Probiotics Dietary Supplementation for Modulating Endocrine and Fertility Microbiota Dysbiosis
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López-Moreno, A., & Aguilera, M. (2020). Probiotics Dietary Supplementation for Modulating Endocrine and Fertility Microbiota Dysbiosis. Nutrients, 12(3), 757. [doi:10.3390/nu12030757]
SponsorshipThis research received no direct external funding. A.L.M. was granted with the IniciaTC programme—OTRI-UGR in collaboration with Fertypharm S.L.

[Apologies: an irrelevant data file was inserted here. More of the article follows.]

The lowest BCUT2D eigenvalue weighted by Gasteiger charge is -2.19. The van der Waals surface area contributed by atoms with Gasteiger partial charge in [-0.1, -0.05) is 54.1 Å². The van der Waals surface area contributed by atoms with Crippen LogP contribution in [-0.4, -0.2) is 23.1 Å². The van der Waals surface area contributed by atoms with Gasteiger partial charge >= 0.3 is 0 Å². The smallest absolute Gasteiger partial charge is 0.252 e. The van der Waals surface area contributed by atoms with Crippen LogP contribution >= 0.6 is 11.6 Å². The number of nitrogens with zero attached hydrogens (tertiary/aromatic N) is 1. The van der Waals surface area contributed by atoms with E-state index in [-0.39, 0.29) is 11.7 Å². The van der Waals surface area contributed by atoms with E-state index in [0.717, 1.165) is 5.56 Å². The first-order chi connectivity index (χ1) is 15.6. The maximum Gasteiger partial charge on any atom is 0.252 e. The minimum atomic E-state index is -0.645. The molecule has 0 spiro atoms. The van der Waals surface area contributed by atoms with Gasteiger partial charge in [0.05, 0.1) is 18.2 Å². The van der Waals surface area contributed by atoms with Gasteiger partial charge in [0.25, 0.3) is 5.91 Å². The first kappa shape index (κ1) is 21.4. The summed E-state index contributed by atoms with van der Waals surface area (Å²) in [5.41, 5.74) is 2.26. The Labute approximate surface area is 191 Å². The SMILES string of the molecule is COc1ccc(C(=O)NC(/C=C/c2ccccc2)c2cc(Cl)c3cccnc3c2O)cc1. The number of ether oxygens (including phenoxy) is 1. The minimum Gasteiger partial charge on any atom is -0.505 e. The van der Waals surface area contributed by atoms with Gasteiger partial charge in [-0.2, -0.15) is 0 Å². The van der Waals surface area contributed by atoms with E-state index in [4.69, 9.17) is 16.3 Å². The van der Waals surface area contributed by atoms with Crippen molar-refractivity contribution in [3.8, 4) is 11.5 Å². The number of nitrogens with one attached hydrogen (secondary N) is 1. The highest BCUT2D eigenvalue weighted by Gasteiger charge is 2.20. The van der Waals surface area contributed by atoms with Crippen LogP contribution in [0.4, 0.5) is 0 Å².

Human microbiota seems to play a key role in endocrine and reproductive systems. Fortunately, microbiota reproductive dysbiosis start to be treated by probiotics using typical species from genus Lactobacillus. This work presents the compiled and analysed results from the most up-to-date information from clinical trials regarding microbiota, fertility, probiotics and oral route administration, reviewing open access scientific documents. These studies analyse the clinical impact of probiotics administered on several endocrine disorders’ manifestations in women: mastitis; vaginal dysbiosis; pregnancy complication disorders; and polycystic ovary syndrome. In all cases, the clinical modulation achieved by probiotics was evaluated positively through the improvement of specific disease outcomes with the exception of the pregnancy disorders studies, where the sample sizes results were statistically insufficient. High amounts of studies were discarded because no data were provided on specific probiotic strains, doses, impact on the individual autochthon microbiota, or data regarding specific hormonal values modifications and endocrine regulation effects. However, most of the selected studies with probiotics contained no protocolised administration. Therefore, we consider that intervention studies with probiotics might allocate the focus, not only in obtaining a final outcome, but in how to personalise the administration according to the disorder to be palliated.